You know the old saying, ‘Why do you rob banks? Because that’s where the money is.’ Well, now the money’s online,” said Alex Hamerstone, the Advisory Solutions director at Cleveland-based information security company TrustedSec.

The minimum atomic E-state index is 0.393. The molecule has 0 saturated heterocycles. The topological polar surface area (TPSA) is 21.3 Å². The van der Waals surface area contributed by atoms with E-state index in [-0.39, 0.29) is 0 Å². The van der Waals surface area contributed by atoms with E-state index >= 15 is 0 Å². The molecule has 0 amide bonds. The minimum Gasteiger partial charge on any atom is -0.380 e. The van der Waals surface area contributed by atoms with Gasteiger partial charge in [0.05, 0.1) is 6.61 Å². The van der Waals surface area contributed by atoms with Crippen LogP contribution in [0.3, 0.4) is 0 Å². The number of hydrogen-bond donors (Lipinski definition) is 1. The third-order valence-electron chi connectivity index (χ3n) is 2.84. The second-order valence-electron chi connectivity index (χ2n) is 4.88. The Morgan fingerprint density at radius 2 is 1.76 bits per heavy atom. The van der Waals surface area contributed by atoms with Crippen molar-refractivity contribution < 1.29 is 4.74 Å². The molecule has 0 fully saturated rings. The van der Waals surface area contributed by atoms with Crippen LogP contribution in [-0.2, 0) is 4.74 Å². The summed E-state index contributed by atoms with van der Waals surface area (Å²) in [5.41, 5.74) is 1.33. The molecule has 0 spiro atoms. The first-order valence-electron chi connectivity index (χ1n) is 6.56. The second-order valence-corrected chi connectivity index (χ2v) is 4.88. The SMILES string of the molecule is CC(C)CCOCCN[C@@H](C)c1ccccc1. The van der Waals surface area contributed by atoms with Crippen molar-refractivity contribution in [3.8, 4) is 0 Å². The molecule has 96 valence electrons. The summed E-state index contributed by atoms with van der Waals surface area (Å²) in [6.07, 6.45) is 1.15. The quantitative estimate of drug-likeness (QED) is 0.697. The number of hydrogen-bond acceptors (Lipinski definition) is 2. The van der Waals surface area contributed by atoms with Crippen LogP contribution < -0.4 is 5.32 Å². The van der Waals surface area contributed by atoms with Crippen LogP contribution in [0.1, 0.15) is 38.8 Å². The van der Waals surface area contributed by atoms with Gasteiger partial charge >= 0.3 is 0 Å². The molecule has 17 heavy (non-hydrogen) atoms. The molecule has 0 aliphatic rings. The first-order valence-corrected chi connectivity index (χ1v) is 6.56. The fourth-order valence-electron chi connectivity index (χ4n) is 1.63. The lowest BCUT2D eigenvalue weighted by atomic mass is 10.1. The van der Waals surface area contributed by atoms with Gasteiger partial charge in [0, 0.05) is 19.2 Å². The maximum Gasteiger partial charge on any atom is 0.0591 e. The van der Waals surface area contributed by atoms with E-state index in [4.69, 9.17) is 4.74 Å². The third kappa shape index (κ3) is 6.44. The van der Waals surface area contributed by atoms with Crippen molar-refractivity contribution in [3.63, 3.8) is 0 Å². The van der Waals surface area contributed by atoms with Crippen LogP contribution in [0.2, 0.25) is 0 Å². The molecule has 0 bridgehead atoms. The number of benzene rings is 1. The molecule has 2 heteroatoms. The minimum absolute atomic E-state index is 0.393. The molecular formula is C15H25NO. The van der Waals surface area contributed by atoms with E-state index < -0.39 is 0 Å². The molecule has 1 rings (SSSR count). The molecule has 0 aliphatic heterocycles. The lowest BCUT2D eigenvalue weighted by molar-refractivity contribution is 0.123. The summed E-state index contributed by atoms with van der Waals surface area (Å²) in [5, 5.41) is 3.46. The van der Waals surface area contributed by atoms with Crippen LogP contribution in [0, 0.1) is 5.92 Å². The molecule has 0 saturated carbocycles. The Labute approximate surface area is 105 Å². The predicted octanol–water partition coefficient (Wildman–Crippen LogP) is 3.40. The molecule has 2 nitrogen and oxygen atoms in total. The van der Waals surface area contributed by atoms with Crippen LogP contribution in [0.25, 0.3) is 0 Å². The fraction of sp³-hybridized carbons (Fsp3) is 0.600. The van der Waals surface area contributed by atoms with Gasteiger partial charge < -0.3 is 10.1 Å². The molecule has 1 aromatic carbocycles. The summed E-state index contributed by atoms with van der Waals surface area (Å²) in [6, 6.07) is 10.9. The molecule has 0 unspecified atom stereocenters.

Hamerstone explained scams, like the one that drained Traylor’s account, typically start with a phone call or text message appearing to come from your bank, utility company or other trusted institution. The phony message or rep will say you owe money or have been charged and need you to log into your account and enter a verification code. The code grants the imposter access to your account and authorizes the charge.